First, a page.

On 9 February 2018, the Queensland Court of Appeal handed down a decision that serves as a timely reminder to owners or occupiers that variations in height, colour or location expose members of the public to the risk of injury; and once a risk presents itself, a robust response is required.
The respondent, Mr Bretz was 80 years old at the time of the subject accident. Mr Bretz attended a service station owned by The Thistle Company of Australia Pty Ltd (owner) and re-fuelled his motor vehicle. Walking from his motor vehicle to the pay area, Mr Bretz tripped, striking the ball of his foot on the concrete platform (or plinth) on which the petrol bowser was positioned.
Mr Bretz was unfamiliar with the petrol station and, immediately prior to the incident, he was captured on CCTV walking around the petrol bowser, at one point standing within 22mm of the plinth, which extended 300mm from the petrol bowser, approximately 37mm – 39mm high. At the request of the owner, the plinth had been repainted black rather than yellow, as had previously been the case, as the yellow paint had been deteriorating and become slippery. Importantly, the area surrounding the concrete plinth was also painted black.
Mr Bretz sued the owner for his resulting injuries.
First Instance Decision
The trial judge, Judge Clare SC, held that the risk of tripping on the plinth was reasonably foreseeable and not an insignificant one, and that a reasonable service station operator in the position of the owner would not have obscured the visibility of the plinth by repainting it in the same colour as the surrounding ground. Her Honour also held that the plinth did not present as an obvious tripping risk, being camouflaged by the repainting, and accordingly section 15 of the Civil Liability Act 2003 (Qld) (CLA) (no proactive duty to warn of an obvious risk) did not apply.
In doing so, Her Honour heard evidence that a number of customers had made complaints to the owner about the slipperiness of the original yellow surface and found that patterns of wear on the plinths evidenced that other customers had tripped or slipped on the plinth.
Her Honour also found that Mr Bretz was not contributorily negligent despite Mr Bretz's evidence during cross-examination which included the following exchange:
Q. Did you watch where you were walking?
A. No. Take off and walk.
The owner appealed.
During the appeal, Counsel for the owner submitted that the trial judge had erred in her findings, contending that plinth was an obvious risk as defined in section 13 of the CLA, being "a risk that would have been obvious to a reasonable person" in the position of Mr Bretz. The manifestation of this argument being that, pursuant to section 15 of the CLA ,there was no duty to warn Mr Bretz of the risk.
The Court of Appeal, however, rejected the owner's argument, finding that the repainting of the plinth camouflaged it, and that the plinth, at 37mm high, was high enough to trip someone, but not so high as to be immediately apparent. The Court also found that the trial judge appropriately determined that the risk was not obvious to a reasonable person in the position of Mr Bretz, considering that the plinth was an unusual feature of the site and that it had been painted black. In addition, given Mr Bretz's limited experience at the service station, the plinth was not an obvious risk for him.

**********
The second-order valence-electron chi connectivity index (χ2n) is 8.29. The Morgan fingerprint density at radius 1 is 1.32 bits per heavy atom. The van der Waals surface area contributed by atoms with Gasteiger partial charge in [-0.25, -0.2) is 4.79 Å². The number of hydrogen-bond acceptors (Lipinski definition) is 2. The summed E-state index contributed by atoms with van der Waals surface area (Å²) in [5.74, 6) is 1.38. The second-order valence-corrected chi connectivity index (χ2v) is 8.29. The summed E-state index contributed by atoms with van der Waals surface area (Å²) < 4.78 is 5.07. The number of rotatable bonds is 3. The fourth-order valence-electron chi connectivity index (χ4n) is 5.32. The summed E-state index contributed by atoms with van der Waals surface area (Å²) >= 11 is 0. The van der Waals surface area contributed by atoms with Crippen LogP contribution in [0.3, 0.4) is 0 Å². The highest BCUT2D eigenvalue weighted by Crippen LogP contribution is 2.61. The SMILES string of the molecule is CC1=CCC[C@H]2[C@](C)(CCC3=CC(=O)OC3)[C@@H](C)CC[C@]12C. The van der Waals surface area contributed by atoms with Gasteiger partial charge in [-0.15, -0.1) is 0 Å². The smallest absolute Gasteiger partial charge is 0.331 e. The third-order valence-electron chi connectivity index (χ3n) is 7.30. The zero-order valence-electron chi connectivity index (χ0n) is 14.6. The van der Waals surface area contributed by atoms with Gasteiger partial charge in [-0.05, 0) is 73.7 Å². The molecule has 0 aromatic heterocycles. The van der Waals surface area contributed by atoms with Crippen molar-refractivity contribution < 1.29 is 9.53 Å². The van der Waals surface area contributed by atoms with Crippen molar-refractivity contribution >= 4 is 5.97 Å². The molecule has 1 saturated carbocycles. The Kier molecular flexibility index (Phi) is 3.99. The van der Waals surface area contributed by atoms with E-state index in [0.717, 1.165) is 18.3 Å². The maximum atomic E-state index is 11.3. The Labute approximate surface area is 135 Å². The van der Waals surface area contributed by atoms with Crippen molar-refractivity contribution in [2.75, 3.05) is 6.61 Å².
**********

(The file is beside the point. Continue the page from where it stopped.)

Counsel for the owner submitted that the trial judge ought to have found that the risk of tripping on the plinth was insignificant, and by virtue of section 9 of the CLA, liability should have been decided adversely to Mr Bretz. The owner submitted that the trial judge conflated complaints about slipperiness with those of actual tripping.
The Court of Appeal rejected the owner's argument, noting that, on the owner's evidence trial, the prospect of a customer tripping and falling whilst visiting the service station is among the highest operational risks that could exist. As such, there was no operational motivation to paint the plinth the same colour as the immediate surrounding area, other than for aesthetics. The result being that the removal of the visual cue for the presence of the cement elevation would obviously increase the risk of tripping and also falling.
Counsel for the owner submitted that the trial judge erred in finding that Mr Bretz was not contributorily negligent. The owner's argument was essentially that the trial judge did not adequately consider Mr Bretz's evidence (as outlined above) in that it demonstrated "a cavalier attitude" on his part and a failure to keep a proper lookout for where he was walking. A further submission made by the owner was that the trial judge incorrectly applied the decision in Cains v Mathers Shoes Pty Ltd 1, which concerned a person who tripped over a small rise at the entrance to a shop.
The Court of Appeal again rejected the owner's argument, finding no error on part of the trial judge in having determined that the plinth in this matter was an unexpected obstruction in the path of travel of Mr Bretz. The Court of Appeal noted that the position in Cains is that, as a general rule, pedestrians are not obliged to watch their feet in order to avoid unexpected obstructions as they walk.
1  QCA 193.
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